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EDITORIAL: One year later, what has COVID taught us?

The first confirmed case of COVID-19 was reported in Alberta on March 5, 2020. Premier Jason Kenney declared a state of provincial health emergency on March 17, 2020.
opinion

The first confirmed case of COVID-19 was reported in Alberta on March 5, 2020.

Premier Jason Kenney declared a state of provincial health emergency on March 17, 2020. That was a week after the World Health Organization declared a pandemic due to the novel coronavirus. 

One year later, what has this experience taught us? There are some key learnings that should be carefully extracted from this process and we should not let the different levels of government off the hook from any of these lessons.

The first is governments are not inherently motivated to learn from their own mistakes. This is problematic, because as citizens who value efficiency and effectiveness, we would think learning would become a standard operating practice. 

We have also learned when as a society we privatize long-term care of the seniors in our community to companies that place a higher priority on profits than people, we are in danger of suffering the catastrophic loss of human life.

This type of public policy devalues seniors and their quality of life. This is not a good look, Canada, and every single province has some serious soul searching to do when it comes to how this virus ravaged these types of communal residences. Let's hope this is a lesson governments learn from and we can at some point look back and say we improved not only these outcomes, but the quality of life for countless Canadian seniors.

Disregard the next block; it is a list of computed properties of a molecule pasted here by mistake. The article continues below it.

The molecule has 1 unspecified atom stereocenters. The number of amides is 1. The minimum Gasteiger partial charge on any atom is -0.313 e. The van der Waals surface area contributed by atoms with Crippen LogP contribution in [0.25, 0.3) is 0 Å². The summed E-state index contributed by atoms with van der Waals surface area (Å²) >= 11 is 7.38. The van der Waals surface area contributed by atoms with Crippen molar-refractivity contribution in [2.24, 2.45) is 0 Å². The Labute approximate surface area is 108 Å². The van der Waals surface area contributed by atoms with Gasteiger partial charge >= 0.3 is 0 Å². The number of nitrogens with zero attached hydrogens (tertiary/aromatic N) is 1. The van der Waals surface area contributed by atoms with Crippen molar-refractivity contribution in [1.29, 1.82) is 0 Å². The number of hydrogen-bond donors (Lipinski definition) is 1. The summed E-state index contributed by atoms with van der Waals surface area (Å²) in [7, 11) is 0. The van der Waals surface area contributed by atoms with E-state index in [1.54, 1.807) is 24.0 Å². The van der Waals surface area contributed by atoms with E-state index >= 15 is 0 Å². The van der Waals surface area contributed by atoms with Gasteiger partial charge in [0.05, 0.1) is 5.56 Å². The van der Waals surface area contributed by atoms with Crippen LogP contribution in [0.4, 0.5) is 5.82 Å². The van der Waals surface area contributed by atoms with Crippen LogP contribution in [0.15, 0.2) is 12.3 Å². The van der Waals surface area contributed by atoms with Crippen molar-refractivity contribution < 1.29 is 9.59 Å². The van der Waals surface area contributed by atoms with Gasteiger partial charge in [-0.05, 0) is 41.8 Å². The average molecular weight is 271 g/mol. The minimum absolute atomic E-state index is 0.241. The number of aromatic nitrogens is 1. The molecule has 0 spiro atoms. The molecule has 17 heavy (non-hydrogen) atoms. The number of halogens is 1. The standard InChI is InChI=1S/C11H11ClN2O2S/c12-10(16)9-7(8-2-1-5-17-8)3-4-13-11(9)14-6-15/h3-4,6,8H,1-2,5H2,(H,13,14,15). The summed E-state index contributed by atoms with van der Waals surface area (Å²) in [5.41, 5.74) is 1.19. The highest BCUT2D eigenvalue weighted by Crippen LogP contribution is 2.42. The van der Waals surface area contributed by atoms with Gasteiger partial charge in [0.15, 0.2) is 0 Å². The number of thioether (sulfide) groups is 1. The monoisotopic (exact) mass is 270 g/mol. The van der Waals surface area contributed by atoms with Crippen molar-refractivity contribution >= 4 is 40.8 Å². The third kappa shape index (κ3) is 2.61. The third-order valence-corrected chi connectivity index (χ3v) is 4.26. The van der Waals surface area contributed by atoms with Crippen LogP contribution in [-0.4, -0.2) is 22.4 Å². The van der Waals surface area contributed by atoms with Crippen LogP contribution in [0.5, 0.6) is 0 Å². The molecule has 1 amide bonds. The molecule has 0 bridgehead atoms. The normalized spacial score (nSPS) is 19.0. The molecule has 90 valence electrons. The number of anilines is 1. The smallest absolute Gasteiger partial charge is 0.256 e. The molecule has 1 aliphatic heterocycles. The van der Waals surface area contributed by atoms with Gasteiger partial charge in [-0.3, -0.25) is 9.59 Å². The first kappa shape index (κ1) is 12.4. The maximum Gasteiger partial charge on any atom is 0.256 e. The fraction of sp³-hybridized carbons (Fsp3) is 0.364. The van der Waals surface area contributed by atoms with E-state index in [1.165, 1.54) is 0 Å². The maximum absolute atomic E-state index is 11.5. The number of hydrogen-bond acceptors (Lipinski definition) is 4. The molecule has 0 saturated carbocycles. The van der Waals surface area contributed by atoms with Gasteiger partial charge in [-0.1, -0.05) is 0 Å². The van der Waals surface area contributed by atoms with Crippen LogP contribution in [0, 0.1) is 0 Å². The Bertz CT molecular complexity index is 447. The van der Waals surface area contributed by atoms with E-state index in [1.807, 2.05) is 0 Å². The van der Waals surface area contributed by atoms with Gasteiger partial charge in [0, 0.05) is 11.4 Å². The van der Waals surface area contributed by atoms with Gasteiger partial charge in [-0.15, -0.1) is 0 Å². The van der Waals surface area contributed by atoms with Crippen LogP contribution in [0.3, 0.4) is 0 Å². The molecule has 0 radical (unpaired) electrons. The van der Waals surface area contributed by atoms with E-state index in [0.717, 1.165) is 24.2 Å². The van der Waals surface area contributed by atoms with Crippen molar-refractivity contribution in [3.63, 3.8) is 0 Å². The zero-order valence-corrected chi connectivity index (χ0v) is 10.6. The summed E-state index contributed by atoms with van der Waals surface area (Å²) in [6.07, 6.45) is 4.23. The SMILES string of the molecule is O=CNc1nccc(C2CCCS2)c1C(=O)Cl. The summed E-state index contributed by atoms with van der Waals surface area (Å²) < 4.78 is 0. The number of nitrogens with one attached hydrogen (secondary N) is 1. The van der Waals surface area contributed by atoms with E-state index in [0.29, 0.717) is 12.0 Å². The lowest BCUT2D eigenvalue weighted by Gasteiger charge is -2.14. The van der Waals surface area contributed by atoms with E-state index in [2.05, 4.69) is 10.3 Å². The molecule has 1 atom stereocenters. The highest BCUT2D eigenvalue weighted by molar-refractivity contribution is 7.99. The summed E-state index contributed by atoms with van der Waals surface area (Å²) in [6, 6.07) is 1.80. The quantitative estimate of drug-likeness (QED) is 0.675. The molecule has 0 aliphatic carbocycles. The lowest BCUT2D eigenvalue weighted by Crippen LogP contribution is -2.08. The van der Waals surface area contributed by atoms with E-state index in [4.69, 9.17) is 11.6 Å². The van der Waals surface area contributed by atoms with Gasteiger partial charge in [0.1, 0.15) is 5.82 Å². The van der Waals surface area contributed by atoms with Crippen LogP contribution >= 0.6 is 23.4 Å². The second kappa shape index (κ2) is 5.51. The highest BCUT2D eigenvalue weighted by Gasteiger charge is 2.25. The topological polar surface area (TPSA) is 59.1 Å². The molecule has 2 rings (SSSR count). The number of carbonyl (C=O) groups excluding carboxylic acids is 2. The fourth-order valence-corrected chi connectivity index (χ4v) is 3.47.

Devaluing and dehumanizing certain groups of people has been a bit of a theme in COVID, and we shouldn't stand for it. 

When we prefer our own personal conveniences over protecting the lives of those who are vulnerable, which is no fault of their own, we are being selfish instead of being compassionate. Certain governments have made it easier for people to be selfish, like when Alberta Health began listing the comorbidities for the people who died from COVID as a standard practice. 

As a result of this intentional and reprehensible action by our provincial government, we have learned some people will use a person's own vulnerabilities against them just to avoid responsibility for their preventable death. 

We have learned not everyone is schooled in the skill of recognizing credible sources of information, and that listening to scientific experts isn't everyone's preferred methodology for learning how things like a deadly virus works. What we have not yet learned, however, is why some people are motivated to spread misinformation in a crisis, leading to unnecessary stress, conflict and in this case, loss of life. 

Many lessons throughout the past year have centred around food. Clearly when things are not OK, some of us try to make it better by cooking and baking, and feeding our family, friends and neighbours. 

This support from within our communities has been a buoy to our spirits. It has not been all doom and gloom, because even in crisis there are those among us who rise up to help those who need it. That could be with a home-cooked meal, or an elementary classroom showing up outside senior's housing in our community to sing songs and bring smiles to the faces of those who have been truly isolated throughout this past year. 

From the bells of St.-George's-in-the-Pines, to the continued support of the Food and Friends program, we have learned within our little valley community that there are those who require very little recognition for their efforts.

From those who run errands for everyone who finds themselves in isolation or quarantine, the greatest lesson COVID taught us is our communities will always rise up to meet the challenge being dished out to us by life. 

One year into this crisis, with all the uncertainty and challenges it has thrown into our daily lives, there is hope this will all be resolved when everyone who wants to is able to get vaccinated.